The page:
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Obama orders restart of Guantánamotrials

WASHINGTON - President Barack Obama reversed course yesterday and ordered a resumption of military trials for terror suspects at Guantánamo Bay, Cuba, making his once-ironclad promise to close the isolated prison look even more distant.

Guantánamo has been a major political and national security headache for the president since he took office promising to close the prison within a year, a deadline that came and went without him ever setting a new one.

Obama made the change with clear reluctance, bowing to the reality that Congress' vehement opposition to trying detainees on U.S. soil leaves them nowhere else to go. The president emphasized his preference for trials in federal civilian courts, and his administration blamed congressional meddling for closing off that avenue.

"I strongly believe that the American system of justice is a key part of our arsenal in the war against al-Qaida and its affiliates, and we will continue to draw on all aspects of our justice system - including [federal] courts - to ensure that our security and our values are strengthened," Obama said in a statement.

The first Guantánamo trial likely to proceed under Obama's new order would involve Abd al-Rahim al-Nashiri, the alleged mastermind of the 2000 bombing of the USS Cole. Al-Nashiri, a Saudi of Yemeni descent, has been imprisoned at Guantánamo since 2006.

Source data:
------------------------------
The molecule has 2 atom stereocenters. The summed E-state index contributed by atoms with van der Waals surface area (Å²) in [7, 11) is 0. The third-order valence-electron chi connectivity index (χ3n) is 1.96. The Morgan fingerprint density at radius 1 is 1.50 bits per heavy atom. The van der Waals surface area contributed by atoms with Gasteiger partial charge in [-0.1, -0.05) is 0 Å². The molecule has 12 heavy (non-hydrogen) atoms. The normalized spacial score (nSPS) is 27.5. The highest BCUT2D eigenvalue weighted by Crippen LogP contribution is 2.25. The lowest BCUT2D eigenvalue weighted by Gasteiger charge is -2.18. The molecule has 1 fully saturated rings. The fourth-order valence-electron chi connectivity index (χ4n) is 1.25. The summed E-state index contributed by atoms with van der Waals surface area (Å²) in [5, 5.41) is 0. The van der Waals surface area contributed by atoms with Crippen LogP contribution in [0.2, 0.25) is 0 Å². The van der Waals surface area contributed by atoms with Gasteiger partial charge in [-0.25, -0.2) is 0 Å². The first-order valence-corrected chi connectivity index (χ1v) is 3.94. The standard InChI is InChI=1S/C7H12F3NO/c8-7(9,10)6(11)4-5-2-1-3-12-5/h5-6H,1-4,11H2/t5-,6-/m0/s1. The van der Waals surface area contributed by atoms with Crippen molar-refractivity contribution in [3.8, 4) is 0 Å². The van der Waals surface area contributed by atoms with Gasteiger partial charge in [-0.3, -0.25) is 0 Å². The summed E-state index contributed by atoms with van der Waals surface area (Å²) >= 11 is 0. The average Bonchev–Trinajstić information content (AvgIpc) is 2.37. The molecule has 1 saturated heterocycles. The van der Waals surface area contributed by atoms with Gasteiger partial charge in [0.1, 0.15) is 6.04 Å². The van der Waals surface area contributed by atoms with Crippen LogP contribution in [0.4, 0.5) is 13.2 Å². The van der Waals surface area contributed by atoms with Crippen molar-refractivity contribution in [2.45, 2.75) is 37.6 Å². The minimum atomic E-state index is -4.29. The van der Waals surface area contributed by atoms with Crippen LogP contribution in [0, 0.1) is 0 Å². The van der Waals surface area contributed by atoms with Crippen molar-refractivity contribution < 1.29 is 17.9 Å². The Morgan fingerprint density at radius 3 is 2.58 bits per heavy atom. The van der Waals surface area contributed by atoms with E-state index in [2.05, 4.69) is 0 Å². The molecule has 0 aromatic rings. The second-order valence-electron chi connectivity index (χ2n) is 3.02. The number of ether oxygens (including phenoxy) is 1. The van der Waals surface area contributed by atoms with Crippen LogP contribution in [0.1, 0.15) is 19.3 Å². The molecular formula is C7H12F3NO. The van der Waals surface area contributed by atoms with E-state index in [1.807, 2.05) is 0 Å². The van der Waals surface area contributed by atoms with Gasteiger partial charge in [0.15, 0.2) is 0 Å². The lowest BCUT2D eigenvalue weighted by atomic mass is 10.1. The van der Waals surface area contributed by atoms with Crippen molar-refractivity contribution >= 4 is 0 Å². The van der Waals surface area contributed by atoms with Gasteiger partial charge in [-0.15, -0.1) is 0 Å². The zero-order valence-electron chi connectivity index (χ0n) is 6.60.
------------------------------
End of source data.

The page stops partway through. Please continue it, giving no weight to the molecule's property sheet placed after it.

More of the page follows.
Defense officials have said that of the around 170 detainees at Guantánamo, about 80 are expected to face trial by military commission.

Yesterday, the White House reiterated that the administration remained committed to eventually closing Guantánamo - which is on a U.S. Navy base - and that yesterday's actions were in pursuit of that goal. But the outcome Obama wants seemed even more distant.

Critics of the military commission system, which was established specifically to deal with the detainees at Guantánamo, contend that suspects are not given some of the most basic protections afforded people prosecuted in American courts and that that serves as a recruitment tool for terrorists.

Obama's administration has enacted some changes to the military commission system while aiming to close down Guantánamo.

More than two dozen detainees have been charged there, but the charges against a number of them were dismissed in the wake of Obama's order in January 2009 to halt the commission process.

Another case is that of Khalid Sheikh Mohammed, the professed mastermind of the Sept. 11, 2001, terrorist attacks, who had been slotted for trial in New York before Obama bowed to political resistance and blocked the Justice Department's plans. With the military tribunals set to restart, it's likely Mohammed will be put back in that system to face trial alongside other admitted 9/11 conspirators.

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